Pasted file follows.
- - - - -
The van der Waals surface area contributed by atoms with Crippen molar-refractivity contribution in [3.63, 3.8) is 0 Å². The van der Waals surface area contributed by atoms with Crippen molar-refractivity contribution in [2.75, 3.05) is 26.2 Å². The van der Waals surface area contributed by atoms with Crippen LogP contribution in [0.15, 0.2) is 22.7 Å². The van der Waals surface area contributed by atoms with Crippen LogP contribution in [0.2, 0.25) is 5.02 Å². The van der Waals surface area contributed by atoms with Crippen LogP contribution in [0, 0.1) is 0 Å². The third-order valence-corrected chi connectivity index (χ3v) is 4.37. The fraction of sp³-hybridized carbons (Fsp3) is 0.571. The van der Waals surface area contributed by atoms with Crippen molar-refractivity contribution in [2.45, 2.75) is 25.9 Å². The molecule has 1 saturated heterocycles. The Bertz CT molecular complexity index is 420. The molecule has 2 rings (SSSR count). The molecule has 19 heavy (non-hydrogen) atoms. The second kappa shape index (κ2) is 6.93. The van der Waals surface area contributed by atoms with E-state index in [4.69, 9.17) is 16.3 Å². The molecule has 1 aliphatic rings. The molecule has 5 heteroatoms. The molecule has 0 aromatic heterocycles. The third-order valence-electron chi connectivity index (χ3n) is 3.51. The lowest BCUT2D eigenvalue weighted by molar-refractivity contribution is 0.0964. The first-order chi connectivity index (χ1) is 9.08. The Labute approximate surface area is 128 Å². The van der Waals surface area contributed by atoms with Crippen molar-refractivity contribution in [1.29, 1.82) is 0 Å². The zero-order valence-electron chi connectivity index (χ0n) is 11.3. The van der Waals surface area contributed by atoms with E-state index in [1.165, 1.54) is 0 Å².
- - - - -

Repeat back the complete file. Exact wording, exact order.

The van der Waals surface area contributed by atoms with Crippen molar-refractivity contribution in [3.63, 3.8) is 0 Å². The van der Waals surface area contributed by atoms with Crippen molar-refractivity contribution in [2.75, 3.05) is 26.2 Å². The van der Waals surface area contributed by atoms with Crippen LogP contribution in [0.15, 0.2) is 22.7 Å². The van der Waals surface area contributed by atoms with Crippen LogP contribution in [0.2, 0.25) is 5.02 Å². The van der Waals surface area contributed by atoms with Crippen LogP contribution in [0, 0.1) is 0 Å². The third-order valence-corrected chi connectivity index (χ3v) is 4.37. The fraction of sp³-hybridized carbons (Fsp3) is 0.571. The van der Waals surface area contributed by atoms with Crippen molar-refractivity contribution in [2.45, 2.75) is 25.9 Å². The molecule has 1 saturated heterocycles. The Bertz CT molecular complexity index is 420. The molecule has 2 rings (SSSR count). The molecule has 19 heavy (non-hydrogen) atoms. The second kappa shape index (κ2) is 6.93. The van der Waals surface area contributed by atoms with E-state index in [4.69, 9.17) is 16.3 Å². The molecule has 1 aliphatic rings. The molecule has 5 heteroatoms. The molecule has 0 aromatic heterocycles. The third-order valence-electron chi connectivity index (χ3n) is 3.51. The lowest BCUT2D eigenvalue weighted by molar-refractivity contribution is 0.0964. The first-order chi connectivity index (χ1) is 9.08. The Labute approximate surface area is 128 Å². The van der Waals surface area contributed by atoms with Crippen molar-refractivity contribution in [1.29, 1.82) is 0 Å². The zero-order valence-electron chi connectivity index (χ0n) is 11.3. The van der Waals surface area contributed by atoms with E-state index in [1.165, 1.54) is 0 Å².